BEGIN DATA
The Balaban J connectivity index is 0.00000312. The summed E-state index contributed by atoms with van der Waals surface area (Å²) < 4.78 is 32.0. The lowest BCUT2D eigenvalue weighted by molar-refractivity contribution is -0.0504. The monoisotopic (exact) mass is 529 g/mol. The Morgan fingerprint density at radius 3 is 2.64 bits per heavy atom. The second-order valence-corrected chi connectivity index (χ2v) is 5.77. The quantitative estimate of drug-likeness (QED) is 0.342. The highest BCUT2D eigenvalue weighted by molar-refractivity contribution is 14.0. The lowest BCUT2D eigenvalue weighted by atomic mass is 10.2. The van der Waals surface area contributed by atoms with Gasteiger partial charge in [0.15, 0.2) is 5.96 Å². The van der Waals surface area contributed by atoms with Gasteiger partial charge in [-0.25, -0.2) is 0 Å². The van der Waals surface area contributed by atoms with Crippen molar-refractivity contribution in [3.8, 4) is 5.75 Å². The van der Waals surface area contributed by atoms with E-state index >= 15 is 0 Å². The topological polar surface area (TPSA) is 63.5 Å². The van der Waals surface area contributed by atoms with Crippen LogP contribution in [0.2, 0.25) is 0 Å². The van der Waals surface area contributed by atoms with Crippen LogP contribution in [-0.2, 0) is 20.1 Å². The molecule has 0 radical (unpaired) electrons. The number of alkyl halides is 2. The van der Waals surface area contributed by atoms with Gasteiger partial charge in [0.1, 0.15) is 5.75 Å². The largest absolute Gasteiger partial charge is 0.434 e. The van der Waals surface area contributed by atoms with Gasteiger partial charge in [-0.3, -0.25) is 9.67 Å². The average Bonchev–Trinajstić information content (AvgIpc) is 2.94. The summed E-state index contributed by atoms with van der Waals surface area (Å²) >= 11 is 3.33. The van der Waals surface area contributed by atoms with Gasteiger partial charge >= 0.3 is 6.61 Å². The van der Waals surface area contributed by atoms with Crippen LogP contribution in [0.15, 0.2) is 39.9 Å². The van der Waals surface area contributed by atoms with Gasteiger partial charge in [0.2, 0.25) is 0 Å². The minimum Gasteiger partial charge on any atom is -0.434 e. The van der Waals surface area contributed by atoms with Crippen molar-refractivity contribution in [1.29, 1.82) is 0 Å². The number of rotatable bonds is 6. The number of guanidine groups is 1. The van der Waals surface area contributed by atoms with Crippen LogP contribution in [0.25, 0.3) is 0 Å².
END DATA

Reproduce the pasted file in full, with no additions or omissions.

The Balaban J connectivity index is 0.00000312. The summed E-state index contributed by atoms with van der Waals surface area (Å²) < 4.78 is 32.0. The lowest BCUT2D eigenvalue weighted by molar-refractivity contribution is -0.0504. The monoisotopic (exact) mass is 529 g/mol. The Morgan fingerprint density at radius 3 is 2.64 bits per heavy atom. The second-order valence-corrected chi connectivity index (χ2v) is 5.77. The quantitative estimate of drug-likeness (QED) is 0.342. The highest BCUT2D eigenvalue weighted by molar-refractivity contribution is 14.0. The lowest BCUT2D eigenvalue weighted by atomic mass is 10.2. The van der Waals surface area contributed by atoms with Gasteiger partial charge in [0.15, 0.2) is 5.96 Å². The van der Waals surface area contributed by atoms with Gasteiger partial charge in [-0.25, -0.2) is 0 Å². The van der Waals surface area contributed by atoms with Crippen molar-refractivity contribution in [3.8, 4) is 5.75 Å². The van der Waals surface area contributed by atoms with E-state index >= 15 is 0 Å². The topological polar surface area (TPSA) is 63.5 Å². The van der Waals surface area contributed by atoms with Crippen LogP contribution in [0.2, 0.25) is 0 Å². The van der Waals surface area contributed by atoms with Crippen LogP contribution in [-0.2, 0) is 20.1 Å². The molecule has 0 radical (unpaired) electrons. The number of alkyl halides is 2. The van der Waals surface area contributed by atoms with Gasteiger partial charge in [0.1, 0.15) is 5.75 Å². The largest absolute Gasteiger partial charge is 0.434 e. The van der Waals surface area contributed by atoms with Gasteiger partial charge in [-0.3, -0.25) is 9.67 Å². The average Bonchev–Trinajstić information content (AvgIpc) is 2.94. The summed E-state index contributed by atoms with van der Waals surface area (Å²) >= 11 is 3.33. The van der Waals surface area contributed by atoms with Gasteiger partial charge >= 0.3 is 6.61 Å². The van der Waals surface area contributed by atoms with Crippen LogP contribution in [0.15, 0.2) is 39.9 Å². The van der Waals surface area contributed by atoms with Gasteiger partial charge in [0.2, 0.25) is 0 Å². The minimum Gasteiger partial charge on any atom is -0.434 e. The van der Waals surface area contributed by atoms with Crippen molar-refractivity contribution in [1.29, 1.82) is 0 Å². The number of rotatable bonds is 6. The number of guanidine groups is 1. The van der Waals surface area contributed by atoms with Crippen LogP contribution in [0.25, 0.3) is 0 Å².